Monday, April 8, 2013

James River: Jamestown's New Towne


New Towne waterfront on the James River
 As the Virginia colony grew and matured, Jamestown Island began a transition from frontier military post to a capital city. The first two women arrived with the Second Supply of 1608, followed by others. To facilitate an established residence of permanent settlers, the Virginia company began sending young women to Virginia as potential brides for the men in 1620. The settlement was no longer just a military-industrial outpost. It was becoming a home.

As population grew, settlement spread up the James River to higher, healthier ground more suitable for agriculture and with better water, but Jamestown remained the political, shipping, and industrial center. Residences, shops, taverns, warehouses, and government buildings sprang up along the waterfront east of the fort.
A rectangle of approximately forty acres between the church on the west, Orchard Run on the east, the James River on the south, and the Pitch and Tar Swamp to the north was traversed by two parallel roads cleverly named Front Street (along the shore) and Back Street. As early as 1614, the area could be described as an actual town of "two faire rowes of howses, all of framed Timber, two stories, and an upper Garret, or Corne loft high, besides three large, and substantial Storehowses”. Wood soon gave way to brick construction with a move toward fire prevention.

A census and a muster in 1625 reveal that “James Citty” had a population of 124 with an additional 51 elsewhere on the island for a total of 175. 122 were male, 53 female. Jamestown boasted a church, guardhouse, three stores, a merchant’s store, and 33 houses. There were at Jamestown 183 cows, 265 hogs, 126 goats, and the only horse in the colony. Military equipment was listed as four pieces of ordnance, pistols, 70 swords, 35 complete suits of armor, coats of mail, and supplies of powder, shot, and lead.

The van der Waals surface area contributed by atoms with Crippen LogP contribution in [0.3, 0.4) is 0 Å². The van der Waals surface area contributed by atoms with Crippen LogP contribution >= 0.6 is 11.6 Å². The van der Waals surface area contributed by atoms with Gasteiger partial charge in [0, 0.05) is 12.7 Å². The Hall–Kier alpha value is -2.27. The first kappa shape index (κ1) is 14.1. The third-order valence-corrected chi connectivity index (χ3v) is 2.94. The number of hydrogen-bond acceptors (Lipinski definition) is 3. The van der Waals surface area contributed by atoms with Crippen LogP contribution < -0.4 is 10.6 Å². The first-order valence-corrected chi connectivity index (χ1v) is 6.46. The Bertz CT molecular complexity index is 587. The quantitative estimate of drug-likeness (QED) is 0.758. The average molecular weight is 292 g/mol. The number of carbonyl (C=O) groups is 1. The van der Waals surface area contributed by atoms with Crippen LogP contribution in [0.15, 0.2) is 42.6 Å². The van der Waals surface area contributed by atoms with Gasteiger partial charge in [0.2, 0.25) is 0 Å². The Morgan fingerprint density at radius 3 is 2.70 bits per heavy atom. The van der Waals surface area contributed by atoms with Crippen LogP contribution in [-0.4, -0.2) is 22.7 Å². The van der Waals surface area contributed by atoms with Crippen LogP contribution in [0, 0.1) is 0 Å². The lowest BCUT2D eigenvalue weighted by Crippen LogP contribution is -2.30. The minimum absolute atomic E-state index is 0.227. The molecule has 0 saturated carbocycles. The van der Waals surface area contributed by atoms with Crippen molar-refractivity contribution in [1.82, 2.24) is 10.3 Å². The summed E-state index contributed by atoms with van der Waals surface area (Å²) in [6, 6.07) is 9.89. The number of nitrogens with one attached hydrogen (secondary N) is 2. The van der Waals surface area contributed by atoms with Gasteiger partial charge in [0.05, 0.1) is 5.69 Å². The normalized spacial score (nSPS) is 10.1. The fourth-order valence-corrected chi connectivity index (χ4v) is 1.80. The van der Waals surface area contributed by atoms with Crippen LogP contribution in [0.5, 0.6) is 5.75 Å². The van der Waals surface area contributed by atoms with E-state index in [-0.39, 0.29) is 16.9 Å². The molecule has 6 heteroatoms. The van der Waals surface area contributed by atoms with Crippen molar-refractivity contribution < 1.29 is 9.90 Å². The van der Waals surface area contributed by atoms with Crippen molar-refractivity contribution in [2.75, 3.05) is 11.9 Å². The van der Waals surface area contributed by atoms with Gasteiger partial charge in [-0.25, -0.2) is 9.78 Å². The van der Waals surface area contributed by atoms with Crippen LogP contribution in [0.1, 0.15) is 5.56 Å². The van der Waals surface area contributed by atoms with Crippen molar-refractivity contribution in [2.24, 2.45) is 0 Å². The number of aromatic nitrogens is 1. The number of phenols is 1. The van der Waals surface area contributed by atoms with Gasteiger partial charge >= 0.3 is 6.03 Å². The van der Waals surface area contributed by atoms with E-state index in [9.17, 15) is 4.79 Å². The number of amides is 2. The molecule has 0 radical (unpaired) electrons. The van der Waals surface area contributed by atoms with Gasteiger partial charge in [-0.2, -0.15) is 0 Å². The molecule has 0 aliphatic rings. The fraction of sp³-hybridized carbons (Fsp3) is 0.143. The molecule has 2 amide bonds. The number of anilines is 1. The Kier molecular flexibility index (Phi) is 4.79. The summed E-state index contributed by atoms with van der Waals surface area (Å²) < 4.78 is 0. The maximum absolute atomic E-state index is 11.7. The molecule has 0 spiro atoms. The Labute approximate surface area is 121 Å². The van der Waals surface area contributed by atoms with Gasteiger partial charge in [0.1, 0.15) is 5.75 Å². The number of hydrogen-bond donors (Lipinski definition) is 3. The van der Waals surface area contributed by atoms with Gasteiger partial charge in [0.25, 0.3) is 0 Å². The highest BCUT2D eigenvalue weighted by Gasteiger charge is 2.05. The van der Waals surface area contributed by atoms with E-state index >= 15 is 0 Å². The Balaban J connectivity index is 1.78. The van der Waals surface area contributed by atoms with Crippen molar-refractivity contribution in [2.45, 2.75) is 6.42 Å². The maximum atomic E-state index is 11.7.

Virginia was made a royal colony in 1624, and much new growth was promoted at government expense. City lots for a house and garden were offered to everyone who would build on them within two years. Other programs encouraged residential and industrial development, but it was never enough to boost Jamestown beyond the size of a large village.

Much of Jamestown was torched during Bacon’s Rebellion in 1676, with some of the rebels burning their own houses. The capital was temporarily moved to Green Spring until Jamestown could be rebuilt. After the new statehouse was burned in another fire in 1698, the capital was permanently moved to Middle Plantation, which became Williamsburg.


With the loss of its primary purpose, Jamestown declined rapidly. By the American Revolution, it had ceased to function as a town. By that time, ownership of the island had been consolidated into the Travis and Sherwood/Jaquelin/Ambler plantations.


The National Park Service acquired the site of Jamestown in 1934. After archaeologists excavated numerous brick foundations in the New Town area, they were left open for visitors to view, but the fragile materials suffered from exposure to the elements. To protect them, they were reburied and covered in concrete. Using old brick dug up during the excavation, footprints of the buildings were laid out to illustrate the sites.

For a map and description of some of the New Town sites, see
http://www.nps.gov/jame/historyculture/historic-jamestowne-new-towne-map-and-links.htm



Front Street

Front Street

Front Street waterfront
Front Street


Front Street




Artist's depiction of a row house


Row house

Row house


Row house

Row house

Row house

Row house


Row house


Row house



Rear of row house



Rear of row house

Through marriage, much of Jamestown Island passed from the Sherwood to the Jaquelin family, then to the Ambler family when Elizabeth Jaquelin married Richard Ambler in 1724. The Ambler descendents would hold important social, political, and economic roles in Virginia history, and would marry into many of the prominent families.
Built around 1750 on Back Street, the Ambler residence was an early Georgian brick house with two stories, each with two rooms on either side of a central hall. The grounds boasted elaborate garden walkways. The house burned and was rebuilt during both the Revolution and the Civil War. After it burned a third time in 1895, but was not rebuilt.

A photograph of the house before the 1895 fire is at http://www.nps.gov/jame/historyculture/chiles-family-structures-timeline.htm. The photograph is at the bottom of the page.



Ambler house from Front Street


Ambler house on Back Street
Returning to church & fort area from Back Street




 
 

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